This past January, the National Park Service held an open house to review the status of possible restoration plans for the West Pond (breached by Hurricane Sandy in 2012). Several options are under consideration, including NYC Audubon’s submitted recommendation to restore fresh-water habitat and create new trails and blinds. Gateway’s current calendar calls for a final set of alternatives, including a preferred alternative, to be released in late spring or early summer 2015, followed by a 30-day comment period. Please check our website for updates.

If you haven't yet done so, please sign this petition to restore freshwater habitat at the West Pond.


American Oystercatchers © Lloyd Spitalnik
Show a Loved One that You Care this Valentine's Day with a "Band of Love." American Oystercatchers, Photo © Lloyd Spitalnik

For Valentines Day (or Any Day): Bands of Love

Endangered piping plovers, threatened American oystercatchers, ospreys, and great egrets will soon migrate through the New York City area, travelling from the Bahamas, Gulf of Mexico, and locations yet further abroad. We know of these birds' winter whereabouts largely through the efforts of NYC Audubon to band a small number of birds each spring season. Help us track waterbirds, wading birds, horseshoe crabs, and snowy owls by giving someone special a "Band of Love."

Your gift will not only support valuable research on birds—you will also receive a lovely 5x7" photograph of one of the species that NYC Audubon monitors and get a field update with the number of an animal we tag or band and a field photo from banding day. Click here to learn more and donate today.



Common Yellowthroat © Laura Meyers
Common Yellowthroat © Laura Meyers

Early Member Registration for Spring Events

Even though it's cold and wintry, we're already thinking of warblers and egrets! NYC Audubon spring trips and classes are now open to registration for NYC Audubon contributing members; registration will open to all on February 23. (For info on becoming a NYC Audubon member, click here.)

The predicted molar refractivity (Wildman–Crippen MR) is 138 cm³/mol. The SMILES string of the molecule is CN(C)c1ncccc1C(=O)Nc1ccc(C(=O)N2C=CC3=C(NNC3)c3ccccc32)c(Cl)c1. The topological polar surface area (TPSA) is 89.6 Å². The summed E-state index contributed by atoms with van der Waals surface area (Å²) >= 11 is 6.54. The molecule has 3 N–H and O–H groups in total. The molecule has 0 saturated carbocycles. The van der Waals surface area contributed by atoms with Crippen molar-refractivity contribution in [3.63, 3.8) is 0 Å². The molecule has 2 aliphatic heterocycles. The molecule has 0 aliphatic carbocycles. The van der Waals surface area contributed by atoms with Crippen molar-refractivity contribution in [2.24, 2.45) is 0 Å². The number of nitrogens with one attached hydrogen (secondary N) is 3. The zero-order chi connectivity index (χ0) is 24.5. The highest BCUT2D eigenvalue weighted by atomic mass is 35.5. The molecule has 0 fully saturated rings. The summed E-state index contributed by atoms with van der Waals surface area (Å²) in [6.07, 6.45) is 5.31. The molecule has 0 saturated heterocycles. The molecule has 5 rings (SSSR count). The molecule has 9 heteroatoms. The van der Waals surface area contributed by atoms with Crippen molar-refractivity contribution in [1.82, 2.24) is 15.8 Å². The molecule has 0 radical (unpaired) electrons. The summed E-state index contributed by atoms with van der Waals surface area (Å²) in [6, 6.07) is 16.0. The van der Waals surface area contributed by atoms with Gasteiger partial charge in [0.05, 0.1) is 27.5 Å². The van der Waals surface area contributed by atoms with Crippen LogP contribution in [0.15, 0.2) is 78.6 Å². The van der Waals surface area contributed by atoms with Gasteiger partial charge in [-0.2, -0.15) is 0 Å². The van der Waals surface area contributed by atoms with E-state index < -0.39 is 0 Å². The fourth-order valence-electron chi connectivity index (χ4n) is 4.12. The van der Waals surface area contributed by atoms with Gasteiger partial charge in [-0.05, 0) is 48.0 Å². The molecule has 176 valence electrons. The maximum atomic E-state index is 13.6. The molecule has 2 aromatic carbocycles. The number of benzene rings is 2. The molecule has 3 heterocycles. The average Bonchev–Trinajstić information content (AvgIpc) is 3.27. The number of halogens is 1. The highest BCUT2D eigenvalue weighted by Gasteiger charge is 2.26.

Click here to see the full listings of our local and overnight events... and keep thinking warm thoughts!

Harbor Seal off of Swinburne Island © Bruce Yolton
Harbor Seals © Bruce Yolton

Don't Miss the Harbor Seals!

Over 35 Harbor Seals Were Spotted on Swinburne Island Last Sunday

Harbor seals are enjoying the rocky yet apparently comfortable shore of Swinburne Island this year; this past Sunday, we spotted upwards of 35 seals on the island. The curious pinnipeds were quite cooperative, lounging on the rocks as we oohed and aahed, allowing our friend Bruce Yolton to take some great photos. See more of Bruce's shots on his Urban Hawks blog.  

Our Winter Seals & Waterbirds Ecocruises with New York Water Taxi run Sundays through March 8, from noon to 12pm.  Click here to learn more and buy tickets

Crowded House - South Brother Island Colony © Alan Messer
Crowded House - South Brother Island Colony © Alan Messer

Conserving Our City of Nature: The Artwork of Alan Messer

Presented by NYC Audubon

Thursday, March 5 through Thursday, April 23 (Opening Reception on Wed., March 4)
The Arsenal, Central Park, Fifth Avenue at 64th Street, Third-Floor Gallery

Join us for an exhibition of the beautiful artwork of Alan Messer. Alan's paintings and drawings of wild birds powerfully depict NYC Audubon's conservation mission in New York City. Gallery hours Monday-Friday, 9am-5pm. Free.

Don't miss the opening reception on Wednesday, March 4, at 6pm.  Learn more and register for a NYC Audubon lecture and artist talk with Alan Messer at

Blue Jay © Laura Meyers
Blue Jay © Laura Meyers

Birds & Blizzards: Adaptations of Wintering Birds

We hope everyone has recovered from digging out from the snow storms of recent weeks. Maybe some of us have been wondering about the birds: my feeders were full of birds, but now they are deserted. What do birds do in bad weather? First let us reassure you: birds have been around for more than 60 million years. Read more on our blog, Syrinx....